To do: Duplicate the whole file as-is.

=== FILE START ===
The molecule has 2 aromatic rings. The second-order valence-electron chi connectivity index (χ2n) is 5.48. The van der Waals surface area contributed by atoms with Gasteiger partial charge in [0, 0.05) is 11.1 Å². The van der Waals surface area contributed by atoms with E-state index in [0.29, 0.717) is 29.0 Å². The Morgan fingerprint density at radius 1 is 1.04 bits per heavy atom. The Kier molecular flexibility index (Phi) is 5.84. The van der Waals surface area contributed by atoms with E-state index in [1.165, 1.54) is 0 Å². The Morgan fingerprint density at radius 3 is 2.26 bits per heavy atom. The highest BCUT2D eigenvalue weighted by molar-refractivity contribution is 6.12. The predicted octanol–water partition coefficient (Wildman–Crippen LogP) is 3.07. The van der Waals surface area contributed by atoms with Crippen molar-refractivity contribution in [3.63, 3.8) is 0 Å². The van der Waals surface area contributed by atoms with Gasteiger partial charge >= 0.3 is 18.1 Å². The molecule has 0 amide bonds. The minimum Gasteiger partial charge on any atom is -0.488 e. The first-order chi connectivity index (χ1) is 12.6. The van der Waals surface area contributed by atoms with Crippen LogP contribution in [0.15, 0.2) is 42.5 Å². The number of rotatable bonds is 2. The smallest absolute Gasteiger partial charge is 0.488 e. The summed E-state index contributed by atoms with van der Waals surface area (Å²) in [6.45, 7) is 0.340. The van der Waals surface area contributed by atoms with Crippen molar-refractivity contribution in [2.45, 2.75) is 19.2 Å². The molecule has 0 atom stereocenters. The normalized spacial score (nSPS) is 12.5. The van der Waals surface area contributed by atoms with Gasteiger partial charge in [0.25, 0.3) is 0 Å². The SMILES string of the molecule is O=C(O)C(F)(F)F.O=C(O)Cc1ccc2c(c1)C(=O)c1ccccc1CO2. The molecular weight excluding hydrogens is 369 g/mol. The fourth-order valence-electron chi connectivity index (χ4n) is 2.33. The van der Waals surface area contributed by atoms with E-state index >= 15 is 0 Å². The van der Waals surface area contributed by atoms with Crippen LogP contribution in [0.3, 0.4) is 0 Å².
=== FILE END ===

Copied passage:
The molecule has 2 aromatic rings. The second-order valence-electron chi connectivity index (χ2n) is 5.48. The van der Waals surface area contributed by atoms with Gasteiger partial charge in [0, 0.05) is 11.1 Å². The van der Waals surface area contributed by atoms with E-state index in [0.29, 0.717) is 29.0 Å². The Morgan fingerprint density at radius 1 is 1.04 bits per heavy atom. The Kier molecular flexibility index (Phi) is 5.84. The van der Waals surface area contributed by atoms with E-state index in [1.165, 1.54) is 0 Å². The Morgan fingerprint density at radius 3 is 2.26 bits per heavy atom. The highest BCUT2D eigenvalue weighted by molar-refractivity contribution is 6.12. The predicted octanol–water partition coefficient (Wildman–Crippen LogP) is 3.07. The van der Waals surface area contributed by atoms with Crippen molar-refractivity contribution in [3.63, 3.8) is 0 Å². The van der Waals surface area contributed by atoms with Gasteiger partial charge >= 0.3 is 18.1 Å². The molecule has 0 amide bonds. The minimum Gasteiger partial charge on any atom is -0.488 e. The first-order chi connectivity index (χ1) is 12.6. The van der Waals surface area contributed by atoms with Crippen LogP contribution in [0.15, 0.2) is 42.5 Å². The number of rotatable bonds is 2. The smallest absolute Gasteiger partial charge is 0.488 e. The summed E-state index contributed by atoms with van der Waals surface area (Å²) in [6.45, 7) is 0.340. The van der Waals surface area contributed by atoms with Crippen molar-refractivity contribution in [2.45, 2.75) is 19.2 Å². The molecule has 0 atom stereocenters. The normalized spacial score (nSPS) is 12.5. The van der Waals surface area contributed by atoms with Gasteiger partial charge in [0.25, 0.3) is 0 Å². The SMILES string of the molecule is O=C(O)C(F)(F)F.O=C(O)Cc1ccc2c(c1)C(=O)c1ccccc1CO2. The molecular weight excluding hydrogens is 369 g/mol. The fourth-order valence-electron chi connectivity index (χ4n) is 2.33. The van der Waals surface area contributed by atoms with E-state index >= 15 is 0 Å². The van der Waals surface area contributed by atoms with Crippen LogP contribution in [0.3, 0.4) is 0 Å².